I left you last week on board the Huntscastle in the harbour of Novorossisk, or Novorossiysk as it is spelled these days. Hopefully you haven’t been too seasick. Before we dropped anchor..
…we saw about fifteen sunken ships which the Bolshies sunk before they retreated inland.
Though this seems like a simple enough piece of information to investigate as soon as I tried to figure out when this retreat happened it became apparent that I needed to look briefly into what led to the Russian Civil War-distinct from the Russian Revolution-which my granddad was intervening in before we can disembark. Though I hear you all groan I console myself with the thought that these long, arduous periods of waiting interspersed with brief flashes of action mirrors what the soldiers experience of war…you wee troopers you!
So it seems the Bolshies, or the Red Army, had retreated from Novorossiysk at some point. But the opposing White Army-on whose side the British were weighing in-under their overall leader General Anton Ivanovich Deniken were already themselves in retreat and coming south. They had reached Orel some 200 miles south of Moscow in October 1919 assuming that victory was within their grasp but the tables turned very quickly when the Don Cossacks switched sides and the Whites were beaten back by the Red Army under Stalin also in October of 1919, (Gottfried, p.116)(Wright, p.418). By December of 1919, Novorossiysk, a port which already had over seen the arrival of support for the Whites in terms of ammunition, tanks, aircraft and so forth (Wright, p.393-394), would already be becoming the exit point for refugees fleeing the Bolshies and the White Army.
So the first question is when were these fifteen ships sunk?For that we have to reverse engines…
The February Revolution occurred in 1917 when there was a spontaneous popular uprising in Petrograd provoked by the hardships of war and the corruption of Imperial rule. The Provisional Government, which were supported by the monied class, was put in place with the intention of creating a democracy while workers councils, or soviets, sprang across Russia up to represent the workers rights in the new regime (Curtis, 1998).
This upheaval was fairly universal. We have touched on the Dublin Lock Out of 1913 when employers black-listed workers who struck for better conditions. Many of these workers were forced to join the British Army as a result. Then there was the Easter Rising of 1916 in which my granddads’ young brother Walter was shot, dying from his wound some months later (Duffy, 2015). In light of this, it is interesting to note that neither my granddad nor his father, my great-grandfather, who had been a dredging master on the Dublin Docks until his death in 1916 from an accident, nor any of the family, who lived in the heart of the Dublin Docks area, held socialist views. Or at least they are not recorded.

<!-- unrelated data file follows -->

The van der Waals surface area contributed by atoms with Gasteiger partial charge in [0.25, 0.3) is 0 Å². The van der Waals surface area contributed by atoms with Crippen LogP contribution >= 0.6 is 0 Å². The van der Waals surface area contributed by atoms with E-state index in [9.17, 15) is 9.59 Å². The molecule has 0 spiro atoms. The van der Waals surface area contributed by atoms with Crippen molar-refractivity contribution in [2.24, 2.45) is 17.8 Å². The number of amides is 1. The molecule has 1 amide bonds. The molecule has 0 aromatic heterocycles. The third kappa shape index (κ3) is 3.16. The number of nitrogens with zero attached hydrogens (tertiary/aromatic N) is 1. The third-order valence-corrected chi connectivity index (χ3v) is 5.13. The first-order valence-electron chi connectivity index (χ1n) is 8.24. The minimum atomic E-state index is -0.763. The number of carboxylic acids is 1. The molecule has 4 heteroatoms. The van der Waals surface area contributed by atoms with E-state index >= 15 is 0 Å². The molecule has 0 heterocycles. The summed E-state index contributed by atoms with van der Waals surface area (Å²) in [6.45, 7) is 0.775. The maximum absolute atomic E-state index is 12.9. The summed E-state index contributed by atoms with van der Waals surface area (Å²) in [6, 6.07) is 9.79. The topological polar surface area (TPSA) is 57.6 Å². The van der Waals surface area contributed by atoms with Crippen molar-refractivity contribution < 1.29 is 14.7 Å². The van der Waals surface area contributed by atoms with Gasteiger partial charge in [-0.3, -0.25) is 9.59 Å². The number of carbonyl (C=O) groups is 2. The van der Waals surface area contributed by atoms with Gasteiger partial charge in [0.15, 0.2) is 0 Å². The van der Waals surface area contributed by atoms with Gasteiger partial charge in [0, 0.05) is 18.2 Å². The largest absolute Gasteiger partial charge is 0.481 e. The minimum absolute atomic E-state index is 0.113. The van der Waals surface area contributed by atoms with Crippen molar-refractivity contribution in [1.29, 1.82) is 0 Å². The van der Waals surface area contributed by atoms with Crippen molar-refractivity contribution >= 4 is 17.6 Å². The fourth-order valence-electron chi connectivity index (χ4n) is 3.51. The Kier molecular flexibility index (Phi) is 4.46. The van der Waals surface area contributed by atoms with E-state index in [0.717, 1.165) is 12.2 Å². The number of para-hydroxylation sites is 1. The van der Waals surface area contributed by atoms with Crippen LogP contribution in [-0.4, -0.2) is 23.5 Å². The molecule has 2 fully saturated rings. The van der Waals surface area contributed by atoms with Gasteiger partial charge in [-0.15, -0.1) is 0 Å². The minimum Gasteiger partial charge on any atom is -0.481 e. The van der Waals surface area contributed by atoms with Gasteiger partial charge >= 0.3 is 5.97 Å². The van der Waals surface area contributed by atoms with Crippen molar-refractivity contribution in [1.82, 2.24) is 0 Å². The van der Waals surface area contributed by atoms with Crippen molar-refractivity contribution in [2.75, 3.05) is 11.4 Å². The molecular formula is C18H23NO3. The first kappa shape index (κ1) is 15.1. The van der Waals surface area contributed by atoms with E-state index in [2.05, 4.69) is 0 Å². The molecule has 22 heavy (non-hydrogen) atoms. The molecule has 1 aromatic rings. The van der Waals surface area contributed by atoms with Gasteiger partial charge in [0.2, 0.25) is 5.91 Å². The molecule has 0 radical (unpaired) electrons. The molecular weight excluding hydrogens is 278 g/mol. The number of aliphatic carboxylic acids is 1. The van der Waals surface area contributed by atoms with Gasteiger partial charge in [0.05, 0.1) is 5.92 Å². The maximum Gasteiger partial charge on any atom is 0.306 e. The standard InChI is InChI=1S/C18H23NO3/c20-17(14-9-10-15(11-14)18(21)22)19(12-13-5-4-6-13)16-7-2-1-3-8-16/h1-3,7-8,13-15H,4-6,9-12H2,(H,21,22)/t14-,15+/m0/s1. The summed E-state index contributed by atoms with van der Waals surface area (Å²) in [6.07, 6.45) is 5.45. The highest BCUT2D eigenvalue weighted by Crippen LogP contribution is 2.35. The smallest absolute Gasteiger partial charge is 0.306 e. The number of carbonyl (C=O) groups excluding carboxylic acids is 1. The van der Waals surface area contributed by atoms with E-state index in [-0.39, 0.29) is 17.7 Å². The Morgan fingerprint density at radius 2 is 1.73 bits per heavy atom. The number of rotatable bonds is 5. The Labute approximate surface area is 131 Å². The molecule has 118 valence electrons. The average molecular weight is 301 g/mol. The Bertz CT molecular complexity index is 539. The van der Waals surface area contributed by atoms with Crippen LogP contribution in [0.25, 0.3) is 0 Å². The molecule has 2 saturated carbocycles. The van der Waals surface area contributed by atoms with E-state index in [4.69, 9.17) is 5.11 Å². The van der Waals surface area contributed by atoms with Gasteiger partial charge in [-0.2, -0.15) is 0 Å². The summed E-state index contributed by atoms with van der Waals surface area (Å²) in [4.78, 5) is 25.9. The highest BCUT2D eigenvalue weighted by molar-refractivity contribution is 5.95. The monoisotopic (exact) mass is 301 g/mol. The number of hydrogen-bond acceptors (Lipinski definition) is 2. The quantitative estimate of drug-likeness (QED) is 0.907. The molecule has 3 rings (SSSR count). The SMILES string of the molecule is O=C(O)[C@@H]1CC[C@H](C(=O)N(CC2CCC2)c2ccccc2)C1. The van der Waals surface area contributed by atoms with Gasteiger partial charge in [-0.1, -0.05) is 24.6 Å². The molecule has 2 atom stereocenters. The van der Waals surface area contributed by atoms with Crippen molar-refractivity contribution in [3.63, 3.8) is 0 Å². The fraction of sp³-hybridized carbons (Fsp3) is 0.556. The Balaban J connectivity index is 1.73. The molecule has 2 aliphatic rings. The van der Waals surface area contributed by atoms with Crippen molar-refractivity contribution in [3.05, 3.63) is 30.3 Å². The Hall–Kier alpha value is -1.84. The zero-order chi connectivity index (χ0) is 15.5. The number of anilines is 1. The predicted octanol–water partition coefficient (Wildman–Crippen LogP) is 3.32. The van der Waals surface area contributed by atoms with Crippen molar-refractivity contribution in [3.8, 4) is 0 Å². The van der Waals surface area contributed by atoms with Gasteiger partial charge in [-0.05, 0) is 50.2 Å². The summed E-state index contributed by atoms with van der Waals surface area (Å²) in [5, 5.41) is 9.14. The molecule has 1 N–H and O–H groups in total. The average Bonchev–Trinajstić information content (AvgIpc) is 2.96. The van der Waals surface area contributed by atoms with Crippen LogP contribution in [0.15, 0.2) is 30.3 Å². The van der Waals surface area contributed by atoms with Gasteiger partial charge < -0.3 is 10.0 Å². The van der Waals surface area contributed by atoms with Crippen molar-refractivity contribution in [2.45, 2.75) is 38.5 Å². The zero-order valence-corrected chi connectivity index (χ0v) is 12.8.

Bolshevism was not popular in certain circles, monied ones undoubtedly but perhaps in poorer families too. Maybe for a family that had lost its main bread-winner prematurely, the connection to the docks and to the dockers was not strong. On top of that the Scotts were blow-ins from Scotland. They would not have felt that rooted in the East Wall. They had no extended family in Dublin. For my great-grandmother, Annie Scott, who found work to support her family with Royal Liver Assurance (Duffy, 2015), it would surely have been counter-productive to become involved in socialist activities. So while her son, my granddad, like those who had joined in 1914, more than likely joined for the extra pay offered to those taking part in the British Intervention in Russia he was probably happy enough to fight the Bolsheviks too. Or as he calls them:the Bolshies..
Note:There were soviets in Ireland between 1919 and 1923, including one in Waterford where I now live. I have written a little about the Waterford Soviet here and you can also check out Robert Nielsen’s post on his blog Whistling in the Wind here.
The soviets that sprang up in Russia in 1917 provided fertile ground for the radical socialists to agitate and The Provisional Government was overthrown in October 1917 by the Bolsheviks led by Lenin. Lenin had been assisted by the Germans in returning to Russia with the intention of interrupting Russia’s involvement in the Great War. In December 1917, Lenin, along with Leon Trotsky- who would be named the new nations’ Commissar of War- began negotiations with the Central Powers (Germany and Austria) and on March 3rd 1918 in Brest-Litovsk, then the headquarters of the German Army, the Treaty of Brest-Litovsk was signed. The terms of the treaty were harsh as the Germans were still on the offensive, forcing Russia to cede a huge amount of territory to stop this incursion. Many Russians disagreed with the terms and the treaty would play a large part in provoking the Russian civil war. (Curtis, p.55-57) (Cavendish, 2008).
Are you still with me?
The Black Sea Fleet, a part of the Imperial Russian Navy, had been making successful incursions against Turkey, allies of Germany, at the time of the treaty. While the fleets’ main base was on the Crimean peninsula at Sevastapol, Novorossiysks’ protected harbour was also important. Brest-Litovsk demanded that the ships of the Black Sea Fleet be handed over to the Germans. To avoid this, the ships were moved from Sevastopol to Novorossiysk (SteelNavy.com, 2011) where the Bolsheviks scuttled much of the fleet in June 1918 (Sputnik News, 2017)(Graham, 2016).
So while this entry in my granddad’s account gives the impression that the Bolshevik retreat was recent, it happened eighteen months earlier and pertained to World War One rather than the Civil War. There may have been a desire on the Hunstcastle to believe the enemy were on the run but the truth was darker for the British Expeditionary Force and more so for the White Russians. Those eleven ships had been sunk to buy time for the Bolsheviks to find their feet. By 1919 had begun to coalesce into a fighting force which, though smaller than the White Army, was more organised (which, as will become apparent, wouldn’t have been difficult). So the Bolshies were already routing the White Army and their allies. Novorossiysk would see the brunt of that rout..